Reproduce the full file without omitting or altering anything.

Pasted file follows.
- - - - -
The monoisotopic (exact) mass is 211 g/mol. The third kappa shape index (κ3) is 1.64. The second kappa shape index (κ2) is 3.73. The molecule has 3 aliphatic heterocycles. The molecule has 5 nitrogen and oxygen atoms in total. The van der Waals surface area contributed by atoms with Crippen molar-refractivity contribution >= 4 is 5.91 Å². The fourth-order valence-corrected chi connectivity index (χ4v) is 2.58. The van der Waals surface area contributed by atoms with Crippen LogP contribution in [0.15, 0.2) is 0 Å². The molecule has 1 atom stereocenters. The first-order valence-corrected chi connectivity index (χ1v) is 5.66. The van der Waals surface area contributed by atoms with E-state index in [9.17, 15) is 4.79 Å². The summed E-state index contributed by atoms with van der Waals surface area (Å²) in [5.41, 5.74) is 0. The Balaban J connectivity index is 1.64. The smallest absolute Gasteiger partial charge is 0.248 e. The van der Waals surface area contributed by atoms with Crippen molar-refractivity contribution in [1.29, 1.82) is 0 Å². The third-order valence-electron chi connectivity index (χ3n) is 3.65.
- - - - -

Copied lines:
The monoisotopic (exact) mass is 211 g/mol. The third kappa shape index (κ3) is 1.64. The second kappa shape index (κ2) is 3.73. The molecule has 3 aliphatic heterocycles. The molecule has 5 nitrogen and oxygen atoms in total. The van der Waals surface area contributed by atoms with Crippen molar-refractivity contribution >= 4 is 5.91 Å². The fourth-order valence-corrected chi connectivity index (χ4v) is 2.58. The van der Waals surface area contributed by atoms with Crippen LogP contribution in [0.15, 0.2) is 0 Å². The molecule has 1 atom stereocenters. The first-order valence-corrected chi connectivity index (χ1v) is 5.66. The van der Waals surface area contributed by atoms with E-state index in [9.17, 15) is 4.79 Å². The summed E-state index contributed by atoms with van der Waals surface area (Å²) in [5.41, 5.74) is 0. The Balaban J connectivity index is 1.64. The smallest absolute Gasteiger partial charge is 0.248 e. The van der Waals surface area contributed by atoms with Crippen molar-refractivity contribution in [1.29, 1.82) is 0 Å². The third-order valence-electron chi connectivity index (χ3n) is 3.65.